At Naulakha, for example, you can walk the same garden paths that Rudyard Kipling, his illustrious guests, and his family walked.
“When we restore a property we do it using what we call conservative repair. We aren’t trying to make it new; we’re trying to make it what it once was,” Carlin says.
She explains that conservation, properly undertaken, is exacting:
“If changes have been made to the house, we will reverse those changes back to what it was originally.” That said, the trust does not skimp on modern conveniences such as refrigerators, stoves, dishwashers, and washers and dryers.
Naulakha and its Carriage House were funded and restored by the Landmark Trust UK because of Kipling’s connection to England as a British author. The group was reluctant to fully fund other properties Landmark USA identified, and the U.S. non-profit became a separate organization that has since purchased and restored three other properties in the area to their former splendor for vacationers to enjoy as they unplug from the demands of contemporary life: the Amos Brown House, the Dutton Farmhouse, and the Sugarhouse.
“There’s something compelling and interesting about each of the properties, which made them choices for us to rescue and restore,” Carlin says.
The Amos Brown House in Whitingham, built in 1802, was opened to guests in 2003 after two years of restoration work. The farm began to decline in the late 19th century and by 1930 was no longer a working farm. Carthusian monks then lived there for 20 years; by the 1990s the property had been abandoned and was given to the local historical society.
Landmark Trust bought the property in 2000 and set about rescuing its crumbling house, which was built from bricks made on the farm. The restoration provided an opportunity to teach people how to make bricks on site, Carlin said, using methods and materials dating to the 19th century. “We used the restoration as an opportunity to teach the almost-lost arts,” Carlin says.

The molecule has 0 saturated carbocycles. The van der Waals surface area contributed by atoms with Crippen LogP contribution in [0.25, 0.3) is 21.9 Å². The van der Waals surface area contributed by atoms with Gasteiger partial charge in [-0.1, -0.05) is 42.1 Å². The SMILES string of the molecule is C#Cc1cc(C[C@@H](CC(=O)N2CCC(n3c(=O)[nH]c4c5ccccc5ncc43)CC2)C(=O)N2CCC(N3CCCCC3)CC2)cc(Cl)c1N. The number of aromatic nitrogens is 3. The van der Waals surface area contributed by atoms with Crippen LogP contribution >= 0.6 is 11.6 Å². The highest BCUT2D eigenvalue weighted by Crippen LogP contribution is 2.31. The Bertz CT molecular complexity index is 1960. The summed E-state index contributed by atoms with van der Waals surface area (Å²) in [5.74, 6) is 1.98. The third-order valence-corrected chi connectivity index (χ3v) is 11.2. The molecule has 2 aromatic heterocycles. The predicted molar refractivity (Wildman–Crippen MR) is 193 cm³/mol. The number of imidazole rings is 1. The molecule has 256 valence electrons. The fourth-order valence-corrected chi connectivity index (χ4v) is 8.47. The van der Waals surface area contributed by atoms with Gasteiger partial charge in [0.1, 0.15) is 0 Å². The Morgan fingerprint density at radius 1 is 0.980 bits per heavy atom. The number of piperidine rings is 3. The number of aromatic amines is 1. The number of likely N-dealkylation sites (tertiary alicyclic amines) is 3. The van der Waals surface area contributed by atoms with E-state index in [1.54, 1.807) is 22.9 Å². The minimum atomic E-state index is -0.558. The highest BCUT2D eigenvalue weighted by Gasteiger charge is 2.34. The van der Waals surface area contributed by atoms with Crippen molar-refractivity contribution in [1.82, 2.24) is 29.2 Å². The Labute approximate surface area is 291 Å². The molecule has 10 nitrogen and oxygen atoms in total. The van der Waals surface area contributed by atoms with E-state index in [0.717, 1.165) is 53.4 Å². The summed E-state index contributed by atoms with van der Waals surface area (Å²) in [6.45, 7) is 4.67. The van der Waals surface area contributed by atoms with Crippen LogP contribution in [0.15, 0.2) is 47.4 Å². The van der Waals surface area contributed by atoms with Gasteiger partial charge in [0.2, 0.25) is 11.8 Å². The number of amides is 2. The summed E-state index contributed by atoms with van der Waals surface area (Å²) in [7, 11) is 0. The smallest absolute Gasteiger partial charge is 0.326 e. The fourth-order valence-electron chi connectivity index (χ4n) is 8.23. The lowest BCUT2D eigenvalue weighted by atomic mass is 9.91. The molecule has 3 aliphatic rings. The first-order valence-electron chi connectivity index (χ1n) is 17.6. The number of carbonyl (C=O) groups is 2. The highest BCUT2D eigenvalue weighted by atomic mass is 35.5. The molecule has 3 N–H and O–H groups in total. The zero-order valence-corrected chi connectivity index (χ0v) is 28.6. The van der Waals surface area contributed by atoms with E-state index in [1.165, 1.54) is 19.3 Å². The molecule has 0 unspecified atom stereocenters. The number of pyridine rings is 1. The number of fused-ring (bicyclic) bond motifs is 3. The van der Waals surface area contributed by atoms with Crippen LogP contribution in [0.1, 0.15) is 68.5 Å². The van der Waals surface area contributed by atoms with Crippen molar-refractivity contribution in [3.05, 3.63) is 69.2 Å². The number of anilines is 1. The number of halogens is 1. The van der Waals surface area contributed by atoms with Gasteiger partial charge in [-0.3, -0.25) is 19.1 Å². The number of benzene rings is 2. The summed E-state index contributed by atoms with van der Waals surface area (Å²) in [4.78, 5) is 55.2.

At Dutton Farmhouse, which, along with the Sugarhouse, is on the historic Scott Farm property in Dummerston that borders Naulakha, layers of wallpaper were scraped down to the colorful original, which the Trust had reproduced and rehung in the house. Built in the Greek Revival style on a granite plinth, the house also boasts a mantel with carved seashells, and interesting carved woodwork.
It was part of a large, successful farm at one point that “has a very interesting history that tells a lot about what it was like to live in Vermont in the 1800s,” Carlin says. “It tells a Vermont farming story, as does the Amos Brown House.” This was opened to guests in 2004.
The Sugarhouse, which is much smaller than the other homes and sleeps two, has its own story to tell. The Scott Farm was one of the first farms in America to produce and then ship its maple syrup, Carlin says.
“How often do you get to stay in a sugarhouse? It’s pretty neat,” she adds. “The sugarhouse is part of the farm’s historic fabric.” It’s surrounded by maple trees that produce maple syrup today.
Location is clearly a draw for guests at Landmark Trust vacation homes, who experience authentic Vermont country life while staying in beautiful houses with great architecture, lovingly renewed.
Young Writers’ Award
As part of its 25th anniversary, Landmark Trust USA has established the Rudyard Kipling Young Writers Award competition for Windham County students in grades 4-6. A distinguished panel of judges will review entries with awards, honorable mentions, and overall best presented on stage at the Latchis Theater on Saturday, June 4.
For more information on the Young Writers’ Award, Landmark Trust USA and renting its historic properties, visit http://www.landmarktrustusa.org.